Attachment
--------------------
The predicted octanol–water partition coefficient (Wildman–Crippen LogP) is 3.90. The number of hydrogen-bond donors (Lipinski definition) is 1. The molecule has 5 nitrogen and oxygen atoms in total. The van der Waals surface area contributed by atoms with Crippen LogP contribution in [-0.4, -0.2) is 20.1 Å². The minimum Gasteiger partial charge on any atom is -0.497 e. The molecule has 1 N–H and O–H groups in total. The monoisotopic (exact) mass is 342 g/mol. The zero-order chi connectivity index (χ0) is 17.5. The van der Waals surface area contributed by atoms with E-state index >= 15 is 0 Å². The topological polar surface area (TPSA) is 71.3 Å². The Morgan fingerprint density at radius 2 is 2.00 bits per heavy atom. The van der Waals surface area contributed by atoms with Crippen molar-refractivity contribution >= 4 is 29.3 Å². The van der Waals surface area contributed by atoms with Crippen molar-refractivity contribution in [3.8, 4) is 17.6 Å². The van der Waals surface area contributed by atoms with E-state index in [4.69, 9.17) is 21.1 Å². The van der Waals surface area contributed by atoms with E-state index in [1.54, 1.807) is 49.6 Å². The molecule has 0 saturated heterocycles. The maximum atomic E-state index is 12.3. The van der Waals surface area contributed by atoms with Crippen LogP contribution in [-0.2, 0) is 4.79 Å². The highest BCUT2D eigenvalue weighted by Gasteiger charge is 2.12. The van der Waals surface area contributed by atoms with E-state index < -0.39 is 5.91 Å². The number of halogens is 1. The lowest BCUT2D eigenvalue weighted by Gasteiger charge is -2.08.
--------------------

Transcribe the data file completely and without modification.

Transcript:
The predicted octanol–water partition coefficient (Wildman–Crippen LogP) is 3.90. The number of hydrogen-bond donors (Lipinski definition) is 1. The molecule has 5 nitrogen and oxygen atoms in total. The van der Waals surface area contributed by atoms with Crippen LogP contribution in [-0.4, -0.2) is 20.1 Å². The minimum Gasteiger partial charge on any atom is -0.497 e. The molecule has 1 N–H and O–H groups in total. The monoisotopic (exact) mass is 342 g/mol. The zero-order chi connectivity index (χ0) is 17.5. The van der Waals surface area contributed by atoms with E-state index >= 15 is 0 Å². The topological polar surface area (TPSA) is 71.3 Å². The Morgan fingerprint density at radius 2 is 2.00 bits per heavy atom. The van der Waals surface area contributed by atoms with Crippen molar-refractivity contribution >= 4 is 29.3 Å². The van der Waals surface area contributed by atoms with Crippen molar-refractivity contribution in [3.8, 4) is 17.6 Å². The van der Waals surface area contributed by atoms with E-state index in [4.69, 9.17) is 21.1 Å². The van der Waals surface area contributed by atoms with E-state index in [1.54, 1.807) is 49.6 Å². The molecule has 0 saturated heterocycles. The maximum atomic E-state index is 12.3. The van der Waals surface area contributed by atoms with Crippen LogP contribution in [-0.2, 0) is 4.79 Å². The highest BCUT2D eigenvalue weighted by Gasteiger charge is 2.12. The van der Waals surface area contributed by atoms with E-state index < -0.39 is 5.91 Å². The number of halogens is 1. The lowest BCUT2D eigenvalue weighted by Gasteiger charge is -2.08.